pulled his car over, near the intersection of Sutter and Saratoga
avenues, the police said.

The police said that Mr. Boyland and his son were returning from a
barbershop when the shooting occurred, not far from a street named
for his uncle that runs through the neighborhood, though it was not
clear where they were immediately headed. There was no indication of
any kind of dispute at the barbershop that might have led to the
violence. Mr. Boyland's son was seated in the second row of the
vehicle, directly behind his father, the police said.

In March, Mr. Boyland was indicted in a bribery and corruption
scandal with others, including State Senator Carl Kruger of
Brooklyn. An ethics issue is also hanging over him in Albany, after
the Legislative Ethics Commission in May issued a finding that he
may have violated state ethics law by working as a paid consultant
for Brookdale University Hospital and Medical Center while
advocating on its behalf.

Inside his district office on Wednesday, Mr. Boyland said the
episode was dizzying.

"I'm a little frazzled, a little worried, a little crazy," he said,
though adding that, "I'm much better than I was yesterday."

He also provided a harrowing first-hand account of the events.

He first heard the shots - three of them - as he began to turn left
onto Sutter Avenue, from Grafton Street, where he had gotten his
haircut at a barbershop there. His windows were open, he said, and
the blast of gunfire caused him to duck down.

One shot, he said, seemed to go straight over the car.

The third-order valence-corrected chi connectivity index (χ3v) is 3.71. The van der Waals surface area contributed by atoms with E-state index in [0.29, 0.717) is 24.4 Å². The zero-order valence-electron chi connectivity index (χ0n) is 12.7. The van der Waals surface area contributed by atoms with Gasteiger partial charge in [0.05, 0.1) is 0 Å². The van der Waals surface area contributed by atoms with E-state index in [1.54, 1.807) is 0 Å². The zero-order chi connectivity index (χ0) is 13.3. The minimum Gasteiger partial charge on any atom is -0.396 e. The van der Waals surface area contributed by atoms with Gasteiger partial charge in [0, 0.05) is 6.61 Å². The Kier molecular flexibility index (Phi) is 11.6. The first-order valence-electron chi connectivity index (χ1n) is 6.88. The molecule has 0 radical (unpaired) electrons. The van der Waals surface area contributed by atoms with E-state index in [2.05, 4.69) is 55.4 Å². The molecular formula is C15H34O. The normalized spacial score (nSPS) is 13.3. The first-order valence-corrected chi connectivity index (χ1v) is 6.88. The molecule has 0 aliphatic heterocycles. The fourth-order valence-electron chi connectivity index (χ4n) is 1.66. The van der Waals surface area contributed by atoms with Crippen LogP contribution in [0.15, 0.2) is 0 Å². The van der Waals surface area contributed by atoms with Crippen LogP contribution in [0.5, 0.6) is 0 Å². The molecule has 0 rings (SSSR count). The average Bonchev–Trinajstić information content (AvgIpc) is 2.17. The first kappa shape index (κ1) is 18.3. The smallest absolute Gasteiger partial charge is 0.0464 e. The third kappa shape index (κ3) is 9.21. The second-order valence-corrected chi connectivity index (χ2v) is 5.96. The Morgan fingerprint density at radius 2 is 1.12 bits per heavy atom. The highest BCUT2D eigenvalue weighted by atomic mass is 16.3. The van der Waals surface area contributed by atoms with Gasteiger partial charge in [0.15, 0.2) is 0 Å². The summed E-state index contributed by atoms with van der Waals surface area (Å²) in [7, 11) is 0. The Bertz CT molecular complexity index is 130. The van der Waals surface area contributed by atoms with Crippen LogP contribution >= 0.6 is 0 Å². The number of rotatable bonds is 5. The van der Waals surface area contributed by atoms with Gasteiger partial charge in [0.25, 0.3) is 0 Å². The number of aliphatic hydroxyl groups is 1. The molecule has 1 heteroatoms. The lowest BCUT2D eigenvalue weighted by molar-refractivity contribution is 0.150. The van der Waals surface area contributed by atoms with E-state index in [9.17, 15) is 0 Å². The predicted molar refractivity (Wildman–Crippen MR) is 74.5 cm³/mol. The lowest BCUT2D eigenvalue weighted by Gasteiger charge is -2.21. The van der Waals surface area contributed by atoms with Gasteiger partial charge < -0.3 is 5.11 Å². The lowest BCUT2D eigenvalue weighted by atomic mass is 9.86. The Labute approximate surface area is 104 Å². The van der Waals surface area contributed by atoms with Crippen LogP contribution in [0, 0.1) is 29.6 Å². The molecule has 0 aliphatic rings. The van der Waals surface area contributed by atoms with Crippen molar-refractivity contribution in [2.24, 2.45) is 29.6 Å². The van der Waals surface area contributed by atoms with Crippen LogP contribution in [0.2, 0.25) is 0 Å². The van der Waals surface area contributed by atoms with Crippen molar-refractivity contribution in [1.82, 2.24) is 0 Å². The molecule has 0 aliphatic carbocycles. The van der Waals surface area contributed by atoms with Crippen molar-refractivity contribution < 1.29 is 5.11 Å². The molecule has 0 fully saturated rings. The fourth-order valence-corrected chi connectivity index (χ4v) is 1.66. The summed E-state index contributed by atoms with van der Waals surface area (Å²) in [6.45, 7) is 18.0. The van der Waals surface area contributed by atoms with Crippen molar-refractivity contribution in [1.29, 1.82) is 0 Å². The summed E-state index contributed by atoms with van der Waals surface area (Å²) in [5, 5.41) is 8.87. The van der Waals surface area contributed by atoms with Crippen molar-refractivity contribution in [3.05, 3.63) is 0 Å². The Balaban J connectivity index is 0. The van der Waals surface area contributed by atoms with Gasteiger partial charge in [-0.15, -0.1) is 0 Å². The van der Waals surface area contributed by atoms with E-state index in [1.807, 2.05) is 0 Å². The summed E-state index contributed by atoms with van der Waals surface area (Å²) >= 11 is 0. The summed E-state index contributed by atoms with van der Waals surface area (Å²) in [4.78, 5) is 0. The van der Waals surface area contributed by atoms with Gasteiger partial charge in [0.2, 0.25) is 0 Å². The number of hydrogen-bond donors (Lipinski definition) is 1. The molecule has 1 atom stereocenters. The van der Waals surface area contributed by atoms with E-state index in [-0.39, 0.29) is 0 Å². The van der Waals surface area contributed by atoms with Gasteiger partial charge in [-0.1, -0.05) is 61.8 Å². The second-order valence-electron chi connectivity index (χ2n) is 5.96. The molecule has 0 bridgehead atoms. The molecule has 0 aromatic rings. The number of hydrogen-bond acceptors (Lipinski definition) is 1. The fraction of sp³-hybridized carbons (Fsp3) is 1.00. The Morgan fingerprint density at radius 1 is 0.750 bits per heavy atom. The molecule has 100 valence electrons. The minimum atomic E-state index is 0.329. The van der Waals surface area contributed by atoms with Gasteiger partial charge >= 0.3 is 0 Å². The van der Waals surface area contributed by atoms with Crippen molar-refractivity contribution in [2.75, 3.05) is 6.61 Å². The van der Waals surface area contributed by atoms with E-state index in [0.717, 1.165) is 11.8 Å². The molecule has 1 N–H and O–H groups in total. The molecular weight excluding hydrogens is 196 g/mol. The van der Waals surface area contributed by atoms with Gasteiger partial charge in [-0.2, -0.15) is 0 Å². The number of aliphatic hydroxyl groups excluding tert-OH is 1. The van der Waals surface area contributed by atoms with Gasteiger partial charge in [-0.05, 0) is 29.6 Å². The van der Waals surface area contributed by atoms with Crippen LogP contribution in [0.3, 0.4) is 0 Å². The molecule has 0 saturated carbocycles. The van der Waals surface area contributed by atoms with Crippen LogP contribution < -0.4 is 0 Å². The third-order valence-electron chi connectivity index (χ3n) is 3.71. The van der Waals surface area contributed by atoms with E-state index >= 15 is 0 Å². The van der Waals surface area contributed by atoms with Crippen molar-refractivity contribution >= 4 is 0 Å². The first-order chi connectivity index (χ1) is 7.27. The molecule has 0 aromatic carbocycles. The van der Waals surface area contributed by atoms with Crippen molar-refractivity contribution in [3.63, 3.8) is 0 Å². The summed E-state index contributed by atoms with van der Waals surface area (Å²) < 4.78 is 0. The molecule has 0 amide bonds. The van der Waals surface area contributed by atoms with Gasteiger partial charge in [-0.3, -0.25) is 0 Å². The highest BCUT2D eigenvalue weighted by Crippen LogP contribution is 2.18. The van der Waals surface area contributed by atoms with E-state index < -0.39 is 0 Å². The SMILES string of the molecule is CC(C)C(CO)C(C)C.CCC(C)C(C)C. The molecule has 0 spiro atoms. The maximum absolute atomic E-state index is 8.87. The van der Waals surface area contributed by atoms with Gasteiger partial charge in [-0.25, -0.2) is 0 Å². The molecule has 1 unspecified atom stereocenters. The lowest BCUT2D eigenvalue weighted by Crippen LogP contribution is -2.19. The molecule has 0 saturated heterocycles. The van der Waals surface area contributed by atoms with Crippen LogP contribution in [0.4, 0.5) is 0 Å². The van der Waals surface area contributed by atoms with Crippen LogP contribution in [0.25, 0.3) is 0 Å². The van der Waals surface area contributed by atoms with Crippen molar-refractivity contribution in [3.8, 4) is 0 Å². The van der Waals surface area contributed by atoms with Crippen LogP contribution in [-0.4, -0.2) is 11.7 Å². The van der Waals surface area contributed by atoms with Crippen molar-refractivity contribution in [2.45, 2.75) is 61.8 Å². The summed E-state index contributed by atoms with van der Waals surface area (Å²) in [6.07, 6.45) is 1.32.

"The next one shattered the back window," he said. "The third one
comes in and hits the passenger side seatbelt."

Mr. Boyland did not see who fired the gun, nor did he know the
trajectory of the shots. But he said the bullets sounded as if they
came from somewhere off to his right, over the passenger side of his
vehicle, and that one of them ended up behind him on the car seat.
The heat from that piece of spent bullet actually seared his back as
he leaned up from his crouched position, he said.

"I thought I was shot," Mr. Boyland said, adding that he feared that
his son, William, who had begun cry, was also shot.

"I thought the bullet came through the seat, and he was sitting
directly behind me," Mr. Boyland said. "So I panicked. I'm screaming
out his name, trying to see if he's okay."

As he leaped from the car, to check on his son, he found that the
boy was unharmed. He then called the police, he said.

Reflecting on the incident, he said things were relatively calm
prior to the violence as he turned from Grafton Street onto Sutter
Avenue. He recalled seeing a few children on the sidewalk nearby,
and a teenager who was scolding them for playing on the corner, just
as noise of gunfire erupted. But they did not appear connected to
tthe shooting, he said.

And he said he did not believe he had been targeted and that the
police told him the shooting was random.

Of the violence, he said: "When it hit close to home, it was
Tim Stelloh contributed reporting.

On 8/11/11 3:28 PM, Colby Martin wrote:

i have it

Michael Wilson
Director of Watch Officer Group, STRATFOR
Office: (512) 744 4300 ex. 4112
[email protected]

Colby Martin
Tactical Analyst
[email protected]


Sean Noonan

Tactical Analyst

Office: +1 512-279-9479

Mobile: +1 512-758-5967

Strategic Forecasting, Inc.

Matthew Powers
STRATFOR Senior Researcher
[email protected]